Chicken is also eaten with relish and while we used to buy either the Woolworth or Elgin free range chickens we now only use my son's chickens which he gets from a farm on the Garden Route. I buy whole chickens from him and joint them for casseroles and use the carcasses for stocks and soups. He also sells bulk chicken breasts which we use a lot of. We also buy the eggs from him as and when we need them.

Indigenous Boschveld Laying Hens eggs.
I don't cook a lot of fish due to my sons allergies but when I do we try to get from The Little Fisherman always choosing sustainable species.

Our other basic staples are the dry foods which we get around the corner from us at Health Connections and we buy our supplements and oats, organic dry beans and a few other spices from them. These kind ladies are down to earth and appreciate our approach to eating food as close to it's natural state as possible and don't push weird esoterical philosphies on us.

We don't each much bread these days - maybe 3 loaves a week - but that I make myself from the spelt or Eureka Flours.
50% rye load made for lunch today.

As for the rest of the trolley, well we make our own cleaners now with the exception of dishwashing liquid. So I buy Earth Sap for our dishes, and we use soap nuts in the dishwasher. I must still write about soap nuts but I want to see if I can sort out some of the problems we are finding with them first. 

We make our own soap so I miss that isle, but I do buy Earth Sap shampoo and conditioner.

The lavender soap I made in May. We just started using it - rich and creamy.

We have a lady who delivers 100 toilet paper rolls to us straight from the factory and we don't use other paper products, so I miss that isle too.

So what fills my trolley at the end of the shop? A few speciality items, the few toiletries we need, some stationary sometimes, if my one daughter is with me she will sneak a small sushi tray in that I will pretend not to notice! There are some products which I buy that are not organic like tomato sauce to feed one child's addiction, mayonnaise as my children don't like my attempts, coconut milk, rice and some good red wine :-), obviously vinegar, bicarb, Sunlight soap and other things needed for cleaning, but that is pretty much it.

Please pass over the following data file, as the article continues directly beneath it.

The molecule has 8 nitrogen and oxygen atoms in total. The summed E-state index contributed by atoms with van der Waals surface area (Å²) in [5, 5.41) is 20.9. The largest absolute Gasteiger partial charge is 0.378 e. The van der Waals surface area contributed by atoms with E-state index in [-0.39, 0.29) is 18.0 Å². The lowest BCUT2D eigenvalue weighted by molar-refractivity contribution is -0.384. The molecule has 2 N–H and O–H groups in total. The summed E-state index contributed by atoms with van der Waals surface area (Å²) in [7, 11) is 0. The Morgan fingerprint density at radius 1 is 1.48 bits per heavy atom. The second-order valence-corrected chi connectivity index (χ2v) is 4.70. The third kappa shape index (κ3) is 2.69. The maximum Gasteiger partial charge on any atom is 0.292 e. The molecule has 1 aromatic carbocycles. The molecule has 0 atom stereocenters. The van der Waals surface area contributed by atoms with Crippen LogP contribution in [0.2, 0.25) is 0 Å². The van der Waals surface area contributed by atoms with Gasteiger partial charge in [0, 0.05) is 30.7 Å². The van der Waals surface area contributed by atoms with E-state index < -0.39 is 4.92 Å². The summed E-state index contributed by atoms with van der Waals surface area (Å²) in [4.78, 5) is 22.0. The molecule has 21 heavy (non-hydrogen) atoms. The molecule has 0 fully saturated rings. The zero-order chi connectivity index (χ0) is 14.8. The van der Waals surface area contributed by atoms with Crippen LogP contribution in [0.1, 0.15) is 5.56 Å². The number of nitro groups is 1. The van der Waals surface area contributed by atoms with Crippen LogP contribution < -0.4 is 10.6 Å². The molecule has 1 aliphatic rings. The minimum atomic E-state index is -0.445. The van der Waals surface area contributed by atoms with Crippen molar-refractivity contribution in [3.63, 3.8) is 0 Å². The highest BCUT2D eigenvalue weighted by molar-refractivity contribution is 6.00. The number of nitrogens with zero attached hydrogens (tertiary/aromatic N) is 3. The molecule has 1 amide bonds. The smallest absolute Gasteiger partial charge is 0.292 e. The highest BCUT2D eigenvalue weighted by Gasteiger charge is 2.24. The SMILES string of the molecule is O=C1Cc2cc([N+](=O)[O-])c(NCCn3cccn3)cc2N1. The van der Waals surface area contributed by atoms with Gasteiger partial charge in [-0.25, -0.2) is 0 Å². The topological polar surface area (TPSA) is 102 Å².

Lucky doing her daily garden inspection

As they too are part of the family, our dogs are also given the best we can and that is a raw diet. We did cook for them for 3 years but Zeus just got thinner and thinner. In January we switched them to Dog Matters which is premade raw dog mince, raw carcasses and pork bones. The mince is either chicken, beef, ostrich or venison in season. For breakfast they get 3 and 1 chicken caracesses each, at lunch Zeus gets a pork bone, Lucky finishes it off for him, and then at supper Zeus gets 2/3 of a mince pack and Lucky the other 3rd. This is delivered to our door every 2 weeks and stored in the freezer. We defrost as we go and it is super simple to implement. 
Newlands Spring

Lastly, this is not possible for everyone, but it is for Capetonians...we do not cook with tap water and distilled water is too pricey to use. Weekly my son and I, sometimes Superman, will go to the Newlands Spring for 75l of water...this is for drinking, mainly cooking...and its FREE!


Ali said...

It is amazing to see how far you have come on your green, self sufficient journey, Wendy! Hats off to you - baby steps all adding up to big progress :)

Urban Homestead South Africa said...

Thanks Ali it has not been without its downs but we are pleased with what we have achieved so far!

Joy-Mari said...

I loved reading your article! Have you thought of ditching toilet paper yet? You could use a 'family cloth' instead. I just use face cloths; other people cut up old, worn clothing into squares.

And I'm in Cape Town too!

Joy-Mari said...

oooo! And I forgot to mention that I make my own toothpaste: coconut oil, salt and bicarb. I'm also considering ditching the conditioner for my hair and only using egg yolks.